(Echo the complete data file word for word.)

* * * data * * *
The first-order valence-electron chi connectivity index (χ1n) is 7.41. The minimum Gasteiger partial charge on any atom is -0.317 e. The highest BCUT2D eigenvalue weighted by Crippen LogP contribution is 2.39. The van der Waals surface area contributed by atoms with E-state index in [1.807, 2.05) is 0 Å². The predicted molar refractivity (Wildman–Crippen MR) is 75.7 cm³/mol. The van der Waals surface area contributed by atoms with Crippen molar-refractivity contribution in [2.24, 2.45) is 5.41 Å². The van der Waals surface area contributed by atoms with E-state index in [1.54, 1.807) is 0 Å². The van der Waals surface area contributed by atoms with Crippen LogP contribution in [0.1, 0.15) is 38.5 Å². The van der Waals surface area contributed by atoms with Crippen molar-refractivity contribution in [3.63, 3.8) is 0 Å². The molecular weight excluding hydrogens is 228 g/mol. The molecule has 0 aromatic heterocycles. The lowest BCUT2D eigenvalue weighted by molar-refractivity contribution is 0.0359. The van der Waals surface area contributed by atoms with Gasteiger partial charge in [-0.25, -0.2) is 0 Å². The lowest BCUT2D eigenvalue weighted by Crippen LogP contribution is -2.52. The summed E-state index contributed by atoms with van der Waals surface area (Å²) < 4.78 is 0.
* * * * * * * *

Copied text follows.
The first-order valence-electron chi connectivity index (χ1n) is 7.41. The minimum Gasteiger partial charge on any atom is -0.317 e. The highest BCUT2D eigenvalue weighted by Crippen LogP contribution is 2.39. The van der Waals surface area contributed by atoms with E-state index in [1.807, 2.05) is 0 Å². The predicted molar refractivity (Wildman–Crippen MR) is 75.7 cm³/mol. The van der Waals surface area contributed by atoms with Crippen molar-refractivity contribution in [2.24, 2.45) is 5.41 Å². The van der Waals surface area contributed by atoms with E-state index in [1.54, 1.807) is 0 Å². The van der Waals surface area contributed by atoms with Crippen LogP contribution in [0.1, 0.15) is 38.5 Å². The van der Waals surface area contributed by atoms with Crippen molar-refractivity contribution in [3.63, 3.8) is 0 Å². The molecular weight excluding hydrogens is 228 g/mol. The molecule has 0 aromatic heterocycles. The lowest BCUT2D eigenvalue weighted by molar-refractivity contribution is 0.0359. The van der Waals surface area contributed by atoms with Gasteiger partial charge in [-0.25, -0.2) is 0 Å². The lowest BCUT2D eigenvalue weighted by Crippen LogP contribution is -2.52. The summed E-state index contributed by atoms with van der Waals surface area (Å²) < 4.78 is 0.